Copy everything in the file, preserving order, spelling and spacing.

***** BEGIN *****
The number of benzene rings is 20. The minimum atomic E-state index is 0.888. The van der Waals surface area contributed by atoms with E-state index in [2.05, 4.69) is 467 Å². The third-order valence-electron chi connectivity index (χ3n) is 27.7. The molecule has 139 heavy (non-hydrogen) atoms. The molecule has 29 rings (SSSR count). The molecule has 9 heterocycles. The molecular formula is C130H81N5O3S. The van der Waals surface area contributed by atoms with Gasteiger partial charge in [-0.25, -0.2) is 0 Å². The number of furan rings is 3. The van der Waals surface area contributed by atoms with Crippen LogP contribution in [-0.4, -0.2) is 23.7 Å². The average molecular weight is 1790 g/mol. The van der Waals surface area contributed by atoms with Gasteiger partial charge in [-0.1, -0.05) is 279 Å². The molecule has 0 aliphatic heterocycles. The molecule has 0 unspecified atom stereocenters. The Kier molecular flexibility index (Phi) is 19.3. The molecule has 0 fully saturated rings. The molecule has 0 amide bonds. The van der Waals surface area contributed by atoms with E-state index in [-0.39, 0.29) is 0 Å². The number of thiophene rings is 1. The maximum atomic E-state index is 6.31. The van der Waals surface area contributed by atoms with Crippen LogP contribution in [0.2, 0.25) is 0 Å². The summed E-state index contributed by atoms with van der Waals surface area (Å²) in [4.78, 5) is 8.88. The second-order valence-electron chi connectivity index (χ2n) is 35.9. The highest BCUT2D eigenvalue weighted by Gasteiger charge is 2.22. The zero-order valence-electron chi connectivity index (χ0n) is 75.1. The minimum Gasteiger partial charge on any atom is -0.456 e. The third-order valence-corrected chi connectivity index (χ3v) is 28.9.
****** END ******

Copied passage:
The number of benzene rings is 20. The minimum atomic E-state index is 0.888. The van der Waals surface area contributed by atoms with E-state index in [2.05, 4.69) is 467 Å². The third-order valence-electron chi connectivity index (χ3n) is 27.7. The molecule has 139 heavy (non-hydrogen) atoms. The molecule has 29 rings (SSSR count). The molecule has 9 heterocycles. The molecular formula is C130H81N5O3S. The van der Waals surface area contributed by atoms with Gasteiger partial charge in [-0.25, -0.2) is 0 Å². The number of furan rings is 3. The van der Waals surface area contributed by atoms with Crippen LogP contribution in [-0.4, -0.2) is 23.7 Å². The average molecular weight is 1790 g/mol. The van der Waals surface area contributed by atoms with Gasteiger partial charge in [-0.1, -0.05) is 279 Å². The molecule has 0 aliphatic heterocycles. The molecule has 0 unspecified atom stereocenters. The Kier molecular flexibility index (Phi) is 19.3. The molecule has 0 fully saturated rings. The molecule has 0 amide bonds. The van der Waals surface area contributed by atoms with E-state index in [-0.39, 0.29) is 0 Å². The number of thiophene rings is 1. The maximum atomic E-state index is 6.31. The van der Waals surface area contributed by atoms with Crippen LogP contribution in [0.2, 0.25) is 0 Å². The summed E-state index contributed by atoms with van der Waals surface area (Å²) in [4.78, 5) is 8.88. The second-order valence-electron chi connectivity index (χ2n) is 35.9. The highest BCUT2D eigenvalue weighted by Gasteiger charge is 2.22. The zero-order valence-electron chi connectivity index (χ0n) is 75.1. The minimum Gasteiger partial charge on any atom is -0.456 e. The third-order valence-corrected chi connectivity index (χ3v) is 28.9.